Apparently, I’m that kind of person.
I’ve had the Vizio Co-Star for 3 months, and the Apple TV just for a couple days. Maybe that’s a source of bias, but the summary version is, despite its shortcomings, I think Vizio Co-Star provides a superior experience.
Now for the long version:
Both the Vizio Co-Star and Apple TV are inexpensive ($100) set-top boxes: small footprint devices that promise to deliver networked multimedia to your television set. Movies, music, TV shows, sports, photos, and more now on the big screen in your living room. Both can connect wirelessly, although both also have ethernet ports. Both deliver 1080p HD via HDMI.
My biggest point of frustration with the Vizio Co-Star is the remote control. It has a full TV remote on one side, and a QWERTY keyboard on the other.
The QWERTY keyboard is frustrating. Its soft rubber keys require serious mashing and don’t provide enough tactile feedback–sometimes you think you’ve typed something only to look up at the screen to discover it didn’t register. It would be nice if there was an option to provide audio feedback while you’re typing, but the accessibility option (the Android app TalkBack) is overkill if that’s all you’re looking for.
You can connect other keyboards to the Co-Star, although my attempts to use a USB keyboard have been unsuccessful so far. I may have better luck with a Bluetooth keyboard. I have installed a couple different remote apps on my Android phone, which are interesting but have not been entirely satisfactory. There is also a game controller available for the OnLive service, which I have not yet explored.
The Apple TV remote is as you might expect from Apple: sleek, slim, and simple. Unfortunately, there were several things about the Apple TV remote experience that I did not like:
- It’s too small! A handheld device should fit the hand and be easy to grasp.
- It frequently triggered the FrontRow feature on my nearby Mac. Although there is a way to pair a device to a specific remote, there is no way to pair a remote to a specific device. Of course, I could get a second remote for my Mac Mini….
- It requires line-of-sight (the Co-Star remote uses Bluetooth in addition to IR, so line-of-sight is not necessary once configured.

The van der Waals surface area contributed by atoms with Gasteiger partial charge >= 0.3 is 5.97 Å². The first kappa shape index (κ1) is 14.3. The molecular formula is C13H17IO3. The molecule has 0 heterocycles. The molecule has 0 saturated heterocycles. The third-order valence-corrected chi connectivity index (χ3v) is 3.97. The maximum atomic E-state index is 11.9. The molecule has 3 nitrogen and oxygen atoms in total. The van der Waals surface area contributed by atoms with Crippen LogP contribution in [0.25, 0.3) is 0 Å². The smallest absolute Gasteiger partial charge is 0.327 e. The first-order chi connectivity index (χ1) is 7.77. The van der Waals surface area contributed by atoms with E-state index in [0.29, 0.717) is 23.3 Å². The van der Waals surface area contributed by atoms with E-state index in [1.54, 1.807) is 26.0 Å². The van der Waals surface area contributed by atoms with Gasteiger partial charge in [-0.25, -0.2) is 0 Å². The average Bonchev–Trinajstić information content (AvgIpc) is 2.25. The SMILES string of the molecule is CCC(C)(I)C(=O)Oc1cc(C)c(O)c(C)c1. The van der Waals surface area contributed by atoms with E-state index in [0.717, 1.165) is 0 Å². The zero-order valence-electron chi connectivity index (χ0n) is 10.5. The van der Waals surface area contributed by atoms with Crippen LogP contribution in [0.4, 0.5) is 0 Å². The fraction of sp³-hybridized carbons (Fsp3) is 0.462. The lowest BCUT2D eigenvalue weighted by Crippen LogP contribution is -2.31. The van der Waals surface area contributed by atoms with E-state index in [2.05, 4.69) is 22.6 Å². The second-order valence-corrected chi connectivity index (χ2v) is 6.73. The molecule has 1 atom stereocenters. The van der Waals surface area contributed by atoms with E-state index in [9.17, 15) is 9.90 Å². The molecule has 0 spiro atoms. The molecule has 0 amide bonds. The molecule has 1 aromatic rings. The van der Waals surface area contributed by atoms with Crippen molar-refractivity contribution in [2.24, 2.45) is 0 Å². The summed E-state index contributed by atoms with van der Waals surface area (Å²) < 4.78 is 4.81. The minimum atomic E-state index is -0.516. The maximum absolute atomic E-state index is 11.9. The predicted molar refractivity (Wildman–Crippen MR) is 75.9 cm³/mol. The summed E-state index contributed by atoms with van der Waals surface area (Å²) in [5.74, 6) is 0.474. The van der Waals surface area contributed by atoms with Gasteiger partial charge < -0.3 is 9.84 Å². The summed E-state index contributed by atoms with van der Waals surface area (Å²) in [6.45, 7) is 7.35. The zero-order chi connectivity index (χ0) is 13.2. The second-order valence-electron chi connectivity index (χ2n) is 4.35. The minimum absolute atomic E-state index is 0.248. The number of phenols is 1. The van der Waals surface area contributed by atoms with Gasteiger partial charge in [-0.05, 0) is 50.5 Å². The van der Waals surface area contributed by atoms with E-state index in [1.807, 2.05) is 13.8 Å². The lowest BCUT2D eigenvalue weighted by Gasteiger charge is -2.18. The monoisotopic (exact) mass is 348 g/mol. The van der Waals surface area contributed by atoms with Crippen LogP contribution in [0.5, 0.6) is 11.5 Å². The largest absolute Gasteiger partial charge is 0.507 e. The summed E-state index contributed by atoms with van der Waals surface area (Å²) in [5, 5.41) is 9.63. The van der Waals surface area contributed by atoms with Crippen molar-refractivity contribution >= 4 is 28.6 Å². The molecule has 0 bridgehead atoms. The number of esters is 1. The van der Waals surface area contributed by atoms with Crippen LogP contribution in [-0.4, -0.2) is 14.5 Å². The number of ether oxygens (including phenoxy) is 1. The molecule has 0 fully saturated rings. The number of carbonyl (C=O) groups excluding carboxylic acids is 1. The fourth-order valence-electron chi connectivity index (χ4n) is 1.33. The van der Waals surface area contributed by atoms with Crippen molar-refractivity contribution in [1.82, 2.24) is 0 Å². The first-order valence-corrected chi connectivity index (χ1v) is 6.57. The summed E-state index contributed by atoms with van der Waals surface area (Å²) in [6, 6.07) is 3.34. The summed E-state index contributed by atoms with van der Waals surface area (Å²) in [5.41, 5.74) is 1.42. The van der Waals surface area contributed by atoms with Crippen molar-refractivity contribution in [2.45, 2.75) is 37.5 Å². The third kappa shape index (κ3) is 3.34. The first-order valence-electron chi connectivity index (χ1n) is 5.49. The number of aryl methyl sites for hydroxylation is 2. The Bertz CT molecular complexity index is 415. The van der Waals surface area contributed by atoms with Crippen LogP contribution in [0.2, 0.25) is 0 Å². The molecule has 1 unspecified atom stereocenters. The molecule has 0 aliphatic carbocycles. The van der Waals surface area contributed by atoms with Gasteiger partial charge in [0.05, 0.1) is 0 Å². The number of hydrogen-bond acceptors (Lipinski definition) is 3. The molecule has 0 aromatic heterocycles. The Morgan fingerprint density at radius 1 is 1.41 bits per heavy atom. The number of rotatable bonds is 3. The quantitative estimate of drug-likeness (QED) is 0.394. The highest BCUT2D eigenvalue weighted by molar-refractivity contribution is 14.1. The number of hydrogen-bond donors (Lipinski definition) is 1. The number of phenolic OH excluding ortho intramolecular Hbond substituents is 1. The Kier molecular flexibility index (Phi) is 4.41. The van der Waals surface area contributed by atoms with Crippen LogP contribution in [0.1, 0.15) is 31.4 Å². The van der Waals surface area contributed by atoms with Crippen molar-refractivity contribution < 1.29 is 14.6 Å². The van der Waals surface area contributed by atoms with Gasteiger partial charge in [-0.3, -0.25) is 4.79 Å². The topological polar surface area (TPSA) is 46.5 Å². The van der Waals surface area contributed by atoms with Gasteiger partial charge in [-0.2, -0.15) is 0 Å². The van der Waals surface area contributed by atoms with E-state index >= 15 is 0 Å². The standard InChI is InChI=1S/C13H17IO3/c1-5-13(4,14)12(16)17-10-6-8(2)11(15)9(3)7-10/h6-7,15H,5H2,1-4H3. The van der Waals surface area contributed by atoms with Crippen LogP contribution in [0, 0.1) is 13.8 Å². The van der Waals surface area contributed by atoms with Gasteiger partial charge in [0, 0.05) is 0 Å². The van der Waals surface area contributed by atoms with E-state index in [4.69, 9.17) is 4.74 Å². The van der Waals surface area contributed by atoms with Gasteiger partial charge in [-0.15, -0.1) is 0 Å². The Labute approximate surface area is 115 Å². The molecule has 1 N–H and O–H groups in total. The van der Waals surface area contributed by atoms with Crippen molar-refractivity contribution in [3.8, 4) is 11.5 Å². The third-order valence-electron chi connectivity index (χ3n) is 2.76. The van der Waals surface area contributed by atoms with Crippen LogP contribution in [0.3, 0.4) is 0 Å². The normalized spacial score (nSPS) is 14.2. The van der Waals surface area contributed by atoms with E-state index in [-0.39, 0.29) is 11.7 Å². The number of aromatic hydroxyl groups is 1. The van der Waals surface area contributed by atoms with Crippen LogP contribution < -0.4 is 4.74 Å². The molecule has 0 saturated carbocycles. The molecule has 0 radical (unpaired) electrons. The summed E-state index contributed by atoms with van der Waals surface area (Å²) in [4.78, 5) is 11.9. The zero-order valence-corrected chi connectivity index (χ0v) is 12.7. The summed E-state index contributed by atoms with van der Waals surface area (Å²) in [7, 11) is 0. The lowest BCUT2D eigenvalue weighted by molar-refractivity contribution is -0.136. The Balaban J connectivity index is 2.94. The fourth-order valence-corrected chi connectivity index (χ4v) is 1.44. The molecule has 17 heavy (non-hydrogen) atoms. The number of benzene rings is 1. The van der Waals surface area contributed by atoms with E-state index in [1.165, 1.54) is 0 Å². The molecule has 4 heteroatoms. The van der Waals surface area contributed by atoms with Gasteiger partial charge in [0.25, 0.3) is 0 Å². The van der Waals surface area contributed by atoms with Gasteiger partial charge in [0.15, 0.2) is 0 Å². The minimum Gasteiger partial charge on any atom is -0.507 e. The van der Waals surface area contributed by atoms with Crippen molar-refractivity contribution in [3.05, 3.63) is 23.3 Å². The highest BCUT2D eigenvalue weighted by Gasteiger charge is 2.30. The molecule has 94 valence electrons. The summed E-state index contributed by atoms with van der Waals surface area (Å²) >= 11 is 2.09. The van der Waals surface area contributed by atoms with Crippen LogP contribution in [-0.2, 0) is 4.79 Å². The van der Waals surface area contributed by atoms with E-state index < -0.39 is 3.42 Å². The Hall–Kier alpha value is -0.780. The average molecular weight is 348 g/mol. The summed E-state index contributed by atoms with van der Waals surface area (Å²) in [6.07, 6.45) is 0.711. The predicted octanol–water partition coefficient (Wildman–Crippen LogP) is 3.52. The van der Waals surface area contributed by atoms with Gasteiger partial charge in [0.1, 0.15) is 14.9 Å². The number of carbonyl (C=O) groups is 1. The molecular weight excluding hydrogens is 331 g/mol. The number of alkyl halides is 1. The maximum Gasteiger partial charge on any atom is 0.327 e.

- The remote controls only the Apple TV. The Co-Star remote acts as a universal remote and can control the Google TV features as well as the TV set, the cable, and some features of my stereo receiver.
Winner: Vizio Co-Star, but with some serious reservations.
The Vizio Co-Star has 2 HDMI ports: in for your cable, and out for your television. This means that your cable is now fully integrated with your Google TV experience. You can browse shows and On-Demand the same way you did before, but now you also have an integrated search feature. Let’s say you want to watch Sherlock–you search for Sherlock and discover that it’s streaming on Netflix, you can buy it on Amazon Instant Video, and it is not currently playing on TV. If you search for Doctor Who, you’ll find out when it next airs on BBC America, or even if it is playing now.
Viewing options include:
- Amazon Instant Video
- Google Play
By contrast, Apple TV does not integrate with your cable. It also does not access Amazon Instant Video. But if you’re a serious cord-cutter, Apple TV does offer:
- Hulu Plus
- iTunes Store
- A variety of for-pay sports channels (MLB, NBA, NHL)
Unless you’ve done away with cable entirely, the cable pass-through feature of the Vizio Co-Star is a huge advantage.
Winner: Vizio Co-Star
Your Network Content
Both integrate with iTunes on your local network. You might guess that the Apple TV’s integration is more seamless. However, the main menu items on the Apple TV want you to sign up for the iTunes Match service ($25/year) which basically gives you cloud access to your iTunes account’s purchases. You can only access your iTunes library after using the HomeSharing feature and logging in with the same Apple ID. (An unnecessary step on the Vizio.)